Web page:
Learning to Create a Line of Big Brained Geniuses
The research, reported this week in Cell Stem Cell, provides "exciting new insights into the fundamental process of neural induction," said Kate Storey, a developmental biologist at the University of Dundee in the UK who was not involved in the research, in an email.
Pax6 is one in a family of paired box (Pax6) transcription factors that control embryonic development in a variety of cell lineages. The best-studied of the Pax factors, Pax6 is highly conserved and important to the development of eyes, pancreas, and cerebrum across many species. Now, Su-Chun Zhang and colleagues at the University of Wisconsin-Madison report that Pax6 is also the master regulator of early specification of the neuroectoderm, the outer layer of an embryo that develops into all neural tissues, in humans but not in mice.
...When Zhang's team silenced Pax6 in mouse ESCs, the cells still generated neural stem cells when other factors, such as Sox proteins, compensated. But when they did the same in human ESCs, no neural stem cells developed, either in a Petri dish or in vivo. "It's very different from what we see in animals," said Zhang. Though the protein has the exact same amino acid sequence in mice and humans, it seems to be playing a novel role in human brain development.
"The early expression of Pax6 in humans probably has something to do with our unique brain size and intelligence," said Zhang. "For better or for worse," he added with a laugh.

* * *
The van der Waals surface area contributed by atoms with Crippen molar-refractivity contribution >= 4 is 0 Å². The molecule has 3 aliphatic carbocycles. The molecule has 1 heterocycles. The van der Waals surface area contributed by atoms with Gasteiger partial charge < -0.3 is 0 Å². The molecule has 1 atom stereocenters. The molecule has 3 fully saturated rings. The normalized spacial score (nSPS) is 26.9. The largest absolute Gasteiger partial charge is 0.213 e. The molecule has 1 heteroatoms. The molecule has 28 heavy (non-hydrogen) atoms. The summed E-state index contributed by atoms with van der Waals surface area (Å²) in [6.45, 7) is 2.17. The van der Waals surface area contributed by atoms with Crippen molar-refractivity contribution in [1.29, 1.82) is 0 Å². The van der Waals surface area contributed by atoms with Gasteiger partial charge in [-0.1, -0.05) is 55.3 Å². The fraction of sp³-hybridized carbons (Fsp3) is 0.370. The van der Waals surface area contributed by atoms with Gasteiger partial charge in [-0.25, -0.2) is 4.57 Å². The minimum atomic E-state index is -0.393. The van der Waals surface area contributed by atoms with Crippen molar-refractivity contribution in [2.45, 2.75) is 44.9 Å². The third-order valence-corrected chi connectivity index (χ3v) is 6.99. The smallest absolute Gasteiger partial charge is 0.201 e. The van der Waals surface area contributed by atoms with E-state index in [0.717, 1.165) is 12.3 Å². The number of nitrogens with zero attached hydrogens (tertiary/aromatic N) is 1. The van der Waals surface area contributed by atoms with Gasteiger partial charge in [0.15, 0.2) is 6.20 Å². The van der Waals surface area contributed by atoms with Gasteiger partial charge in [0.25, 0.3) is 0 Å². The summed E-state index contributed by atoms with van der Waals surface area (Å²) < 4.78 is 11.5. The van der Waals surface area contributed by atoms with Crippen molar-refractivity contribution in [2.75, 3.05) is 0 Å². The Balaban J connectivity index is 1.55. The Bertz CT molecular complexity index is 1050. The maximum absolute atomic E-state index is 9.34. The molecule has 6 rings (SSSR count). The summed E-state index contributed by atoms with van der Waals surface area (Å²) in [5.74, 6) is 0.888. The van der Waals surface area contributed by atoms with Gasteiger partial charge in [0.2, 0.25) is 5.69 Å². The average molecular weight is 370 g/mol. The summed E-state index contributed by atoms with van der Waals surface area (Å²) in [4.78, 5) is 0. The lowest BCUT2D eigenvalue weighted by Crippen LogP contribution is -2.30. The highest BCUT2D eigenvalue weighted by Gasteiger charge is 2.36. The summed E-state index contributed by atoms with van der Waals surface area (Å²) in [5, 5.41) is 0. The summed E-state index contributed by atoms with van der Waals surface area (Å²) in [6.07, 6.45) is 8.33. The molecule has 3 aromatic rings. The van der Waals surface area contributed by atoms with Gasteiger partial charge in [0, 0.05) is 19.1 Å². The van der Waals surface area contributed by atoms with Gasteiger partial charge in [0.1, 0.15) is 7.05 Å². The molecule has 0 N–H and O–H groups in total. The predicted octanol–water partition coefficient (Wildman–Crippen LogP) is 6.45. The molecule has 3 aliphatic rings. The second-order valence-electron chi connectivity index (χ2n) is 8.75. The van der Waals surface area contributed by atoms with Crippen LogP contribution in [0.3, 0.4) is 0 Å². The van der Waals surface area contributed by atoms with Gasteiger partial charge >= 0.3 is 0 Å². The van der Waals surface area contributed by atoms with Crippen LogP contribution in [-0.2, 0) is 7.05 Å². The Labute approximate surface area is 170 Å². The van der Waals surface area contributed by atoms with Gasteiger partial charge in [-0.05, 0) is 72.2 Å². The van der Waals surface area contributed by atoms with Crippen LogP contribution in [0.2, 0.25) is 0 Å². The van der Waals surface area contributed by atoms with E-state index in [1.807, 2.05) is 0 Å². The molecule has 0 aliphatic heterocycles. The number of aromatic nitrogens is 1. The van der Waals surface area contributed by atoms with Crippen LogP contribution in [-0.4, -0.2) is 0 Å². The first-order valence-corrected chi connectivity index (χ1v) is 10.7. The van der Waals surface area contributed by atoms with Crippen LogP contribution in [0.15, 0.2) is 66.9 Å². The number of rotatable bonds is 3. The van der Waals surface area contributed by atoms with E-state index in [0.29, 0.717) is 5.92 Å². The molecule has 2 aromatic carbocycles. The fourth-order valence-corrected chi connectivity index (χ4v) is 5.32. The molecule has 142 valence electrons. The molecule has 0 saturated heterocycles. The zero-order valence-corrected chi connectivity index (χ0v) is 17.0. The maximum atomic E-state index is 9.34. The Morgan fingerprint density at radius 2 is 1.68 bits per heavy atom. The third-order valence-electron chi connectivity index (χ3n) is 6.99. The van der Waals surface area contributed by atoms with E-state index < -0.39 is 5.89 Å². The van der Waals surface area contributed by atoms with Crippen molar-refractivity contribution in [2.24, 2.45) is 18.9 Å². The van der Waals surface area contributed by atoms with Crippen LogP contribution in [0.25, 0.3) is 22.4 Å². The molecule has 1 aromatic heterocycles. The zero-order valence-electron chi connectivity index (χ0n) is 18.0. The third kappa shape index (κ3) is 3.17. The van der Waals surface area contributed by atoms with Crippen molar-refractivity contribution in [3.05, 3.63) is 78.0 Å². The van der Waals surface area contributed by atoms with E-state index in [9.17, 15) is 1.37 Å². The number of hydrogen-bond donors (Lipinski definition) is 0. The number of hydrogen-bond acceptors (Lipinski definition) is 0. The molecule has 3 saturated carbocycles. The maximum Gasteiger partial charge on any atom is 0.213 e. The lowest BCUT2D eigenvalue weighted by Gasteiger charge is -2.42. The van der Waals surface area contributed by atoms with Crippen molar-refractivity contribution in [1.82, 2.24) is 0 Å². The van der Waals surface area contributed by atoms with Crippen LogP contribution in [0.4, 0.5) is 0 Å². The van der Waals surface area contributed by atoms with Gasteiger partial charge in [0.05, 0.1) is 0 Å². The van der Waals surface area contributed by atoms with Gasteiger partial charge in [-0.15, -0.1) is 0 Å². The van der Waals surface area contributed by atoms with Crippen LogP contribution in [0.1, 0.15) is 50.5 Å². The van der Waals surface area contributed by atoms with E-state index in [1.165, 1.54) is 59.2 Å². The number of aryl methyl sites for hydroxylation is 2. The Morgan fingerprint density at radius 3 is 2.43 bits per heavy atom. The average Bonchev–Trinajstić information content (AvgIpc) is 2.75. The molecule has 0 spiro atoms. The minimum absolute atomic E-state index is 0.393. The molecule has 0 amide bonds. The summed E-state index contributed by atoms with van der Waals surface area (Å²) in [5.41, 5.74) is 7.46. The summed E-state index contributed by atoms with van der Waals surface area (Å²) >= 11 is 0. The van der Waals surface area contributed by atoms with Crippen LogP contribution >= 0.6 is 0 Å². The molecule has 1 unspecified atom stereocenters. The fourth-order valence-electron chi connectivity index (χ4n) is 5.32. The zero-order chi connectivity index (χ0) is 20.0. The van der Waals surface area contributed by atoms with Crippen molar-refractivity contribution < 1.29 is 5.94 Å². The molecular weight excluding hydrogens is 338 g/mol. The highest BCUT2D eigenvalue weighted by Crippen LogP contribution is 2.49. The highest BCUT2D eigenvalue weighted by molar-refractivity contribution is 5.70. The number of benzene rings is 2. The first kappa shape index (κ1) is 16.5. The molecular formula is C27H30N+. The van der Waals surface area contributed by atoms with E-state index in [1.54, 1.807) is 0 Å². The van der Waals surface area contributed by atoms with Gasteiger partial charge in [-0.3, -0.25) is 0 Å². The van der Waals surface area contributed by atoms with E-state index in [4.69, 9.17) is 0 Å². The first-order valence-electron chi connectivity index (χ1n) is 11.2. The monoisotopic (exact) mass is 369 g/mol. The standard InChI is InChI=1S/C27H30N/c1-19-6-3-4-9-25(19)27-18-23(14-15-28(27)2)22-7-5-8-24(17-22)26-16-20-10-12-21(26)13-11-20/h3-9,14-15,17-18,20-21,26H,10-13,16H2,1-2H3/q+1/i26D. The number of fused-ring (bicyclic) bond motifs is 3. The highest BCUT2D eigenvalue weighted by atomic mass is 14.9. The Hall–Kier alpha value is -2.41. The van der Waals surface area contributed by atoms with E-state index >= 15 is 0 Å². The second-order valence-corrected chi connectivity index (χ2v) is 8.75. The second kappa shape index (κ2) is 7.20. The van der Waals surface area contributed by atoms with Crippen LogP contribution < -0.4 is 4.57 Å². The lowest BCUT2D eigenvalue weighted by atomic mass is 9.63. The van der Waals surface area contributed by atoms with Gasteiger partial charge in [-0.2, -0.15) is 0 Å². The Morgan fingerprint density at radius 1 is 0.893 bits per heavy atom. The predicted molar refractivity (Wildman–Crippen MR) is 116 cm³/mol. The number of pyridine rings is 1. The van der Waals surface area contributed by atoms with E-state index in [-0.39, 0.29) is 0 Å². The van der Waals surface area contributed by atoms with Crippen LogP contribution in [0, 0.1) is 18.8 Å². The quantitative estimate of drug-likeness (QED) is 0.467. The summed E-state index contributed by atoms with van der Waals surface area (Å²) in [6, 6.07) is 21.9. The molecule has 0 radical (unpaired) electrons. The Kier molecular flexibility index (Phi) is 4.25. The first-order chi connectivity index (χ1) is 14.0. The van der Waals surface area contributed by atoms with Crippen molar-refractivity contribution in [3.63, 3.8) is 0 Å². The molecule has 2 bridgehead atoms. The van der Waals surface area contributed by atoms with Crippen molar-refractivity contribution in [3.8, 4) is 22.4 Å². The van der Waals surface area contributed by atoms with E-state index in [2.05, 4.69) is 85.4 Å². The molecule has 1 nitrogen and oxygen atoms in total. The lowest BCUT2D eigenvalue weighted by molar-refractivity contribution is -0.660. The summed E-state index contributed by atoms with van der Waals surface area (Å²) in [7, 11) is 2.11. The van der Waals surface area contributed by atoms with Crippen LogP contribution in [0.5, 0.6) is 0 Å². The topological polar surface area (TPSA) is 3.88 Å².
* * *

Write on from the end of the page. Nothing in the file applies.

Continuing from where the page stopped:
Zhang pursued the protein to determine how it works in human neural development. Through a series of additional experiments, the team found that Pax6 is responsible for suppressing stem cell genes, like Oct4 and Nanog, while simultaneously activating neural-specific genes. Because of these dual roles, Zhang said, it is appropriate to call Pax6 a "master switch," turning some genes on and others off. The factor is so powerful, said Zhang, that even when the researchers tried to block the development of neural cells through three different non-genetic methods, such as adding factors to guide ESCs toward a mesoderm fate, Pax6 won out. As long as the factor was being expressed, cells went on to become neurons. "It's a very powerful factor in humans," he said.
Since Pax6 so strongly drives hESCs to become neural stem cells, the team is now looking to see if Pax6 can also be used to maintain an adult population of those same cells. While ESCs and iPS can be maintained in a pluripotent state, it is currently very difficult to do the same in adult somatic stem cells -- over time they begin to differentiate and lose their potential. Zhang is also interested in seeing if Pax6 can reprogram other adult cells directly into neural stem cells, skipping the iPS cell state altogether. "Because of its powerful effect in multiple aspects, we are looking at many areas," said Zhang. _the-scientist(blog)
Neurology and anatomy professor Su-Chun Zhang said the discovery could lead to new treatment options for major brain-related diseases like Alzheimer’s and Parkinson’s. Zhang says it could also be possible for researchers to rejuvenate brain stem cells inside a patient’s body, instead of in a lab dish to repair damage from diseases. _WHBL